Old St Pauls Cathedral was the medieval cathedral of the City of London that, until 1666, stood on the site of the present St Pauls Cathedral. Built from 1087 to 1314 and dedicated to Saint Paul, the cathedral was the church on the site at Ludgate Hill. Work on the cathedral began during the reign of William the Conqueror after a fire in 1087 that destroyed much of the city, Work took more than 200 years, and construction was delayed by another fire in 1135. The church was consecrated in 1240 and enlarged again in 1256, at its completion in the middle of the 14th century, the cathedral was one of the longest churches in the world and had one of the tallest spires and some of the finest stained glass. The presence of the shrine of Saint Erkenwald made the cathedral a pilgrimage site during the Medieval period, after the Reformation, the open-air pulpit in the churchyard, St Pauls Cross, became the stage for radical evangelical preaching and Protestant bookselling. The cathedral was already in severe structural decline by the 17th century, Restoration work by Inigo Jones in the 1620s was halted by the English Civil War.
Sir Christopher Wren was attempting another restoration in 1666 when the cathedral was destroyed in the Great Fire of London, after demolition of the old structure, the present, domed cathedral was erected on the site, with an English Baroque design by Wren. The cathedral could be the church on the site at Ludgate Hill dedicated to St Paul. A devastating fire in 1087, detailed in the Anglo-Saxon Chronicle, destroyed much of the city, Bishop Maurice oversaw early preparations, although it was primarily under his successor, Richard de Beaumis, that construction work fully commenced. Beaumis was assisted by King Henry I, who gave the bishop stone, to fund the cathedral, Henry gave Beamis rights to all fish caught within the cathedral neighbourhood and tithes on venison taken in the County of Essex. Beaumis gave a site for the foundation of St Pauls School. After Henry Is death, a war known as The Anarchy broke out. Henry of Blois, Bishop of Winchester, was appointed to administer the affairs of St Pauls, almost immediately, he had to deal with the aftermath of a fire at London Bridge in 1135.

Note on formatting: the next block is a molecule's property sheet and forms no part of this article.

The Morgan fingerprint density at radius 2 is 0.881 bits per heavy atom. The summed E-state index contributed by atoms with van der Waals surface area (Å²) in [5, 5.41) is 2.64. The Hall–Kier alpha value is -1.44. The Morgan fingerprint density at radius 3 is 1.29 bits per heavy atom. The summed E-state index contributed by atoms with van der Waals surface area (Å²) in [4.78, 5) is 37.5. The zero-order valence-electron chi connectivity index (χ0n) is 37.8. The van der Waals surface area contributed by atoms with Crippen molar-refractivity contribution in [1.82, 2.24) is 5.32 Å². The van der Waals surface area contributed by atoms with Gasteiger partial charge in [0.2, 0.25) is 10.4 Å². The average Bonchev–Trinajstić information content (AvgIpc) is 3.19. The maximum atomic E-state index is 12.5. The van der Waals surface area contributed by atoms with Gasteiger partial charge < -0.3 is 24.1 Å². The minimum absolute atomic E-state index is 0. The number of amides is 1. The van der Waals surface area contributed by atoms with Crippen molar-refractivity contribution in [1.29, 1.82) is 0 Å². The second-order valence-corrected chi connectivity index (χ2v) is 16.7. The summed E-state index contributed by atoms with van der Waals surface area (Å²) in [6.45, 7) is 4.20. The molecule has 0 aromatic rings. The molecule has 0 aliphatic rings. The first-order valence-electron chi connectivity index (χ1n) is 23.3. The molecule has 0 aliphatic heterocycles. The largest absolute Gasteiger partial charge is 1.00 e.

It spread over much of the city, damaging the cathedral, during this period, the style of the building was changed from heavy Romanesque into Early English Gothic. Although the base Norman columns were left alone, lancet pointed arches were placed over them in the triforium, the steeple was erected in 1221 and the cathedral was rededicated by Bishop Roger Niger in 1240. After a succession of storms, in 1255 Bishop Fulk Basset appealed for funds to repair the damaged roof, the roof was once more rebuilt in wood, which was ultimately to doom the building. At this time, the east end of the church was lengthened, enclosing the parish church of St Faith. The eastward addition was always referred to as The New Work, after complaints from the dispossessed parishioners of St Faiths, the east end of the west crypt was allotted to them as their parish church